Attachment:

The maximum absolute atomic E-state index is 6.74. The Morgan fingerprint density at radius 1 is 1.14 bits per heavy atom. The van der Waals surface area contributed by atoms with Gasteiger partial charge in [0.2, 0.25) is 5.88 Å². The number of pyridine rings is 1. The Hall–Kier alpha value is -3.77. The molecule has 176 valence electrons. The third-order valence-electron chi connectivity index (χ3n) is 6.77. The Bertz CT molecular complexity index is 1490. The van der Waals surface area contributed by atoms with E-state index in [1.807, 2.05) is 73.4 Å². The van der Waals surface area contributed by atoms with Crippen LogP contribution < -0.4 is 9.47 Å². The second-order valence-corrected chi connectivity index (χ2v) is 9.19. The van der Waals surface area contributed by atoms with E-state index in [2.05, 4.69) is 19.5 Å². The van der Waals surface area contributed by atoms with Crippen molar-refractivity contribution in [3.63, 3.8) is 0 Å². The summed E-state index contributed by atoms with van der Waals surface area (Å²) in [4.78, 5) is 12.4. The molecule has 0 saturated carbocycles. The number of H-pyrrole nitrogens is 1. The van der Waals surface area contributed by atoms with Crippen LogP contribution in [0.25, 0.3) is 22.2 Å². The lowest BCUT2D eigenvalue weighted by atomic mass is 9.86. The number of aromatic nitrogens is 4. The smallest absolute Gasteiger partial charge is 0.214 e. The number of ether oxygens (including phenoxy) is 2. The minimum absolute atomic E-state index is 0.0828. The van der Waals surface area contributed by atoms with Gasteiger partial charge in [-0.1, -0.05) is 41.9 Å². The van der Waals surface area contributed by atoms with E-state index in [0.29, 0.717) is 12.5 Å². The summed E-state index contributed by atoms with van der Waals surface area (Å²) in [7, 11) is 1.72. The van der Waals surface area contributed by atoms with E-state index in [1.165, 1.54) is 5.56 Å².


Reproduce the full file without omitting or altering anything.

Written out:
The maximum absolute atomic E-state index is 6.74. The Morgan fingerprint density at radius 1 is 1.14 bits per heavy atom. The van der Waals surface area contributed by atoms with Gasteiger partial charge in [0.2, 0.25) is 5.88 Å². The number of pyridine rings is 1. The Hall–Kier alpha value is -3.77. The molecule has 176 valence electrons. The third-order valence-electron chi connectivity index (χ3n) is 6.77. The Bertz CT molecular complexity index is 1490. The van der Waals surface area contributed by atoms with E-state index in [1.807, 2.05) is 73.4 Å². The van der Waals surface area contributed by atoms with Crippen LogP contribution < -0.4 is 9.47 Å². The second-order valence-corrected chi connectivity index (χ2v) is 9.19. The van der Waals surface area contributed by atoms with E-state index in [2.05, 4.69) is 19.5 Å². The van der Waals surface area contributed by atoms with Crippen molar-refractivity contribution in [3.63, 3.8) is 0 Å². The summed E-state index contributed by atoms with van der Waals surface area (Å²) in [4.78, 5) is 12.4. The molecule has 0 saturated carbocycles. The number of H-pyrrole nitrogens is 1. The van der Waals surface area contributed by atoms with Crippen LogP contribution in [0.25, 0.3) is 22.2 Å². The lowest BCUT2D eigenvalue weighted by atomic mass is 9.86. The number of aromatic nitrogens is 4. The smallest absolute Gasteiger partial charge is 0.214 e. The number of ether oxygens (including phenoxy) is 2. The minimum absolute atomic E-state index is 0.0828. The van der Waals surface area contributed by atoms with Gasteiger partial charge in [-0.1, -0.05) is 41.9 Å². The van der Waals surface area contributed by atoms with E-state index in [0.29, 0.717) is 12.5 Å². The summed E-state index contributed by atoms with van der Waals surface area (Å²) in [7, 11) is 1.72. The van der Waals surface area contributed by atoms with E-state index in [1.165, 1.54) is 5.56 Å².